JERUSALEM (Reuters) - Israel named on Monday 26 Palestinians who it will free from jail this week under a deal enabling U.S.-backed peace talks to resume, but the goodwill gesture was clouded by Israeli plans to expand settlements in the occupied West Bank.
The 26 prisoners are the first of a total of 104 that Israel has decided in principle to free as part of an agreement reached after shuttle diplomacy by U.S. Secretary of State John Kerry to renew talks for Palestinian statehood.
The United Nations and the European Union condemned as illegal the Israeli plans announced on Sunday to expand Jewish settlements in the West Bank. The Palestinians said the settlements were aimed at provoking them to pull out of the peace talks.
Some Israelis reacted angrily to the release - scheduled for Tuesday or Wednesday - of the long-term Palestinian prisoners.
“Shame on the government and shame on the prime minister and his supporters,” Zvia Dahan, whose father, Moshe Becker, was killed while tending his orange grove in Israel in 1994, wrote on Facebook. One of Becker’s three killers is to be freed.
The decision to free the 26 prisoners, regarded as heroes by Palestinians and jailed as murderers by Israel between 1985 and 1994, was made late on Sunday.
Israel sweetened the deal for far-right members of its governing coalition on Sunday by announcing the plans to build 1,187 new dwellings for Jewish settlers in the occupied West Bank and parts of the territory it annexed to Jerusalem after the 1967 Middle East war.
Israel’s Channel 10 television said another 900 units were planned for the Beit Jallah area near Bethlehem. An official in Prime Minister Benjamin Netanyahu’s office said in response that the project was not yet under construction.
“Those who do these things are determined to undermine the peace negotiations, are determined to force people like us to leave the negotiating table,” Palestinian chief negotiator Saeb Erekat told Reuters.
Kerry, during an official trip to Colombia, told reporters on Monday that the new settlements announced by Israel “were to some degree expected,” and urged Israelis and Palestinians to move ahead with the peace talks.
“What this underscores is the importance of getting to the table, getting to the table quickly” and resolving disputes over settlements and other issues, Kerry said in Bogota.
“The United States of America views all of the settlements as illegitimate,” Kerry added.
A spokesman for European Union foreign policy chief Catherine Ashton said: “Israeli settlements in the West Bank are illegal under international law and threaten to make a two-state solution to the Israeli-Palestinian conflict impossible.”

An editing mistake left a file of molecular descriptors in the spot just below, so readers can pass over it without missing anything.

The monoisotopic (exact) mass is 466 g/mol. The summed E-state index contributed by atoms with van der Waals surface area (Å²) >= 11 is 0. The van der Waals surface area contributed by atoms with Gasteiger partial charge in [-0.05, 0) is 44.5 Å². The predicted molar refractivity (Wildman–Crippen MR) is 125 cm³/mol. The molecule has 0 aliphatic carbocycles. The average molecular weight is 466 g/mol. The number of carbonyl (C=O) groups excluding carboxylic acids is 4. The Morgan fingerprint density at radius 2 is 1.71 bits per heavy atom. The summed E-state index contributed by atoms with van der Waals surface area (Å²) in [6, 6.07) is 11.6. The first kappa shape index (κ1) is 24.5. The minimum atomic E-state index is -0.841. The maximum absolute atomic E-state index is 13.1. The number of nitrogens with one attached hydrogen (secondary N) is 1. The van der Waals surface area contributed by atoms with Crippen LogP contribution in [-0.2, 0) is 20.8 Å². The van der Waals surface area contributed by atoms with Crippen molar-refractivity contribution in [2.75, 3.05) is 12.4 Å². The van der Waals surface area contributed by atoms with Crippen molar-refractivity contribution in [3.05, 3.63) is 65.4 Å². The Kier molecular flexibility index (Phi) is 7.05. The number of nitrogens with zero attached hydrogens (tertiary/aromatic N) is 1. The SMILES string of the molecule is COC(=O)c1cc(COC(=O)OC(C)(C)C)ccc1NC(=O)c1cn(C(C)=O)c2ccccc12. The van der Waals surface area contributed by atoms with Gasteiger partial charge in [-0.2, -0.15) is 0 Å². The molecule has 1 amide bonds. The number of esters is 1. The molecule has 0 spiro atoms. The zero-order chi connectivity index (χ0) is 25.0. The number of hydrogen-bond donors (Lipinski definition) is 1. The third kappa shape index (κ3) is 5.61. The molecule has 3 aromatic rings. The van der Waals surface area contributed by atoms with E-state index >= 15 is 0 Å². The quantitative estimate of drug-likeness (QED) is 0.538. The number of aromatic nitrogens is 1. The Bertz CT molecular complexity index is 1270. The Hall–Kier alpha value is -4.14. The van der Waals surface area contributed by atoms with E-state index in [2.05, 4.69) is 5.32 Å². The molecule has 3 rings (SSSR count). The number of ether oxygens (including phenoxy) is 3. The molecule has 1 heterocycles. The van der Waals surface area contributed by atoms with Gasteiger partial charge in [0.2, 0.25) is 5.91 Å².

Eduardo del Buey, spokesman for U.N. Secretary-General Ban Ki-moon, said that “settlements in the occupied territories are illegal, they have been and continue to be illegal.”
Mark Regev, a spokesman for Netanyahu, said the new construction would take place in areas that Israel intends to keep in any peace agreement. “This in no way changes the final map of peace. It changes nothing,” he said.
Some 500,000 Israeli settlers live in the West Bank and East Jerusalem amid 2.5 million Palestinians. Israel withdrew in 2005 from the Gaza Strip, which is now governed by Hamas Islamists opposed to permanent co-existence with the Jewish state.
Peace talks broke down three years ago in a dispute over settlement building. They resumed in Washington on July 30, with a second round due in Jerusalem on Wednesday and later in the West Bank.
Few expect the latest negotiations to resolve issues that have defied solution for decades, such as borders, settlements, Jerusalem and Palestinian refugees.
Washington, which pressed Palestinian President Mahmoud Abbas to return to the table, wants a deal within nine months.
With neighbouring Egypt and Syria in upheaval and with Israel facing the threat of a potentially nuclear-armed Iran, Netanyahu decided he could ill afford to alienate the United States, and led his pro-settlement government into the talks.
A list of the prisoners, along with the names of the people they were convicted of killing, was published by Israel’s Prisons Service as part of a process in which opponents of their release have 48 hours to appeal to the High Court. Based on past decisions, the court is widely expected not to intervene.
“I cannot believe (it), no matter what anyone tells me, until I hold my son’s hand. When I touch him, then I can say my son has come home,” said Emtawe el Khor, whose son Fayez has been in jail since 1985, convicted of murdering an Israeli.
Fourteen of those going free will be deported or sent to the Gaza Strip, and 12 to the West Bank. Two would have completed their terms in six months, and six over the next three years.
Israel has a number of times freed Palestinians before they served out their time, but mostly in swaps for Israeli soldiers or their remains held by its enemies.
For Abbas, who has vowed to seek freedom for all Palestinian prisoners, the prospective release is a boost after years of failed talks with Israel. Many of the inmates were said to have been linked to his Fatah movement or one of its allies. (Additional reporting by Allyn Fisher-Ilan and Ori Lewis and Warren Strobel in Bogota; Editing by Alistair Lyon and Will Dunham)